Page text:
As the country’s predicament worsens day after day, the social pressure to address its crisis grows stronger. Lebanon’s situation is catastrophic, with living standards constantly deteriorating. The combination of multiple crises – financial, political and of the public health – have put the nation on its feet. The circumstances seem so dire that in June, the World Bank has identified the Lebanese disaster as possibly one of the top 3 most severe crises since the 1800s. Despite the caretaker Prime Minister’s plea for help, the international community appears reluctant in offering aid, as compared to the past. Global leaders and organizations believe Lebanon’s difficulties do not stem from humanitarian issues. Instead, the deadlock’s nexus lies in the government’s inability and unwillingness to turn the country’s tide and move away from a highly corrupted and inefficient system.
Lebanon’s crisis does not stem from a conflict or a war but is instead the result of decades of political incompetence, corruption and inadequate economic policies. The nation, which according to the Lebanese Prime Minister is very close to “social explosion”, has seen its local currency losing more than 90% of its value since the beginning of last year, contributing to a fall of 95% in its purchase power. This led to an increase in unemployment and a dramatic deterioration of the citizens’ living conditions. Moreover, the population is experiencing shortages in fuel, electricity, food and medical supplies, paralyzing the area. This matter is strictly connected to the high level of corruption in the country, which controls the land’s essential services. When commenting on the lack of fuel, a European envoy has said that “(T)here is no fuel shortage. It is being kept on ships by local suppliers as a way to increase margins and it is being shipped to Syria where it is sold at higher prices than they could reach on the local markets”. Furthermore, the United Nations’ child agency has informed that almost 80% of the population is suffering from poverty, having no money to buy essential goods. The pandemic’s outbreak has further impacted the city, affecting businesses and contributing to the lack of medicines, with 80% of pharmacies in Beirut closed. In addition to the spreading of Coronavirus, the deadly explosion of the capital’s port in August of last year, has generated a political stalemate, leaving politicians unable to form a new government. Moreover, as Najat Rochdi - the United Nations’ resident and humanitarian coordinator - has noted, this event has accelerated the disastrous spiral, further plunging the region into a catastrophic situation. The expert also added that “(T)he crisis in the economy, the currency devaluation, as well as the governance vacuum, has meant a breakdown of public services at a time when they are most needed”.
After months of political impasse, at the beginning of July, the caretaker Prime Minister Hassan Diab has asked for international leaders’ assistance: “I appeal through you to the kings, princes, presidents and leaders of brotherly and friendly countries, and I call upon the United Nations and all international bodies, the international community, and the global public opinion to help save the Lebanese from death and prevent the demise of Lebanon”.
Even though Lebanese authorities are taking a step in the right direction and attempting to adopt a resolution that will grant half a million of households in precarious conditions a monthly check worth between $93 and $137, international entities and leaders are reluctant to offer assistance. Their unwillingness stems from the belief that months after last year’s explosion, factions have yet to come to an agreement to provide the country with political guidance, making the deadlock less connected to humanitarian reasons and more bureaucratic. For this reason, global authorities, before unlocking financial assistance, have called for Lebanon to come up with a new functioning government.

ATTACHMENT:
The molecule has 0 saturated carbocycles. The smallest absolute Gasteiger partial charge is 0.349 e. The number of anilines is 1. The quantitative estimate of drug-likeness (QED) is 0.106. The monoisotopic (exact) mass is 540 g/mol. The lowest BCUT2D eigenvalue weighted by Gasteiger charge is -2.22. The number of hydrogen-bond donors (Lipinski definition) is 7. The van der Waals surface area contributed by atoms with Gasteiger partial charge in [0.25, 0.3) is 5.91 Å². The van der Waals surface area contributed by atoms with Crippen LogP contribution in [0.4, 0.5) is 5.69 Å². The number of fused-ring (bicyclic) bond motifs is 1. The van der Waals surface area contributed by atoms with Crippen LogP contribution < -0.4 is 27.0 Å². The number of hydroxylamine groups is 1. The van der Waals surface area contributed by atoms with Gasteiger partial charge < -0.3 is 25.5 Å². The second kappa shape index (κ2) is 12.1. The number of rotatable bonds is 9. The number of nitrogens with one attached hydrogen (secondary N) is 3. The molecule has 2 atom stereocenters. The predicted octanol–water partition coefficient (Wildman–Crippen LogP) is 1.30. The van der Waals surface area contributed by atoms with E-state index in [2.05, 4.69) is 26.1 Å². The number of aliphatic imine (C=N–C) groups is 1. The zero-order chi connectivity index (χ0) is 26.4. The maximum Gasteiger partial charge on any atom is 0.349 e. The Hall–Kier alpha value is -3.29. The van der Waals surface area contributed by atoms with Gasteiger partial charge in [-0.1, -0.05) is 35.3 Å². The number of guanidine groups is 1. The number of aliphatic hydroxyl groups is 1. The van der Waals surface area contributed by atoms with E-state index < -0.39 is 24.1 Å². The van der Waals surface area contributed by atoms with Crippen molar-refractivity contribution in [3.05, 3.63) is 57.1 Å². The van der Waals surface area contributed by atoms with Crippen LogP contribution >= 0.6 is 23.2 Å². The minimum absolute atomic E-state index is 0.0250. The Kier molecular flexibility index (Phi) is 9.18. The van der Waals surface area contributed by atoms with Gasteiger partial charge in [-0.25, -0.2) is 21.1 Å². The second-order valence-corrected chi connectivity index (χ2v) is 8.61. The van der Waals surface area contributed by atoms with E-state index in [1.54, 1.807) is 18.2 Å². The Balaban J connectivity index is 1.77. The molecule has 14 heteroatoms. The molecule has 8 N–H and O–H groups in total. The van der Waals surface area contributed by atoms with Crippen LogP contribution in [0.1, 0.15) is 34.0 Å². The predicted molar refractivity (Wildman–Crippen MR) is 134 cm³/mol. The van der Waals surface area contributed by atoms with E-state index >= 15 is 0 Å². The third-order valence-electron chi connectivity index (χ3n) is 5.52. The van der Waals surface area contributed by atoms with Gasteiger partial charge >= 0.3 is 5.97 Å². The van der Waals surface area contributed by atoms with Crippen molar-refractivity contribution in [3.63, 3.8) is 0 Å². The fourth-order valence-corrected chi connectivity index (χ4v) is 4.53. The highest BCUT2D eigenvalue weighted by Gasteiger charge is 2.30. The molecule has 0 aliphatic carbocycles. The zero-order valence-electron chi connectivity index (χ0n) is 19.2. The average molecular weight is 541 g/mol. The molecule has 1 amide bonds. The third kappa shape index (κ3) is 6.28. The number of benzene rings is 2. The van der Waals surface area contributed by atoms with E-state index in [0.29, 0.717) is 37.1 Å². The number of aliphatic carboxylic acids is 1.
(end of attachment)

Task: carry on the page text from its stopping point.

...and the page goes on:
Similarly, last June, the United States’, Saudi Arabia’s and France’s representatives have asked for political action and explained “the need for Lebanon's political leaders to show real leadership by implementing overdue reforms to stabilise the economy and provide the Lebanese people with much-needed relief”. According to Saroj Kumar Jha, the regional director or the Mashreq at the World Bank, the organization had already informed politicians of Lebanon’s prospective economic difficulties. However, he observed that “there has been no response pretty much since then, and as a result you will continue to see Lebanon sinking” and added that “(T)he situation in Lebanon is purely self-inflicted; it is man-made”. Some countries, such as Qatar, have answered the plea for help and responded by vowing to supply Lebanon’s military troops with 70 tonnes of goods per month. However, the prevalent opinion seems to be that the international community is not accountable for the evolution and prosperity of the country.
Although Lebanon’s devastating circumstances are largely connected with incompetent and corrupt leadership, the international community should not entirely look the other way. Indeed, the country is a pivotal piece balancing the security quagmire in the Middle East. Its fall might generate disruption in the precarious regional balance of power, destabilizing the neighbouring countries. An internal structural change in the political landscape is already happening, menacing to favour factions such as Hezbollah. As Heiko Wimmen - the project director at the International Crisis Group - has commented, “If the situation continues to deteriorate and the state falls apart, Hezbollah will be better placed than other political groups to provide for its constituents and to control the areas important to it”.
Written by Cinzia Saro
Cinzia Saro is a columnist at DecipherGrey.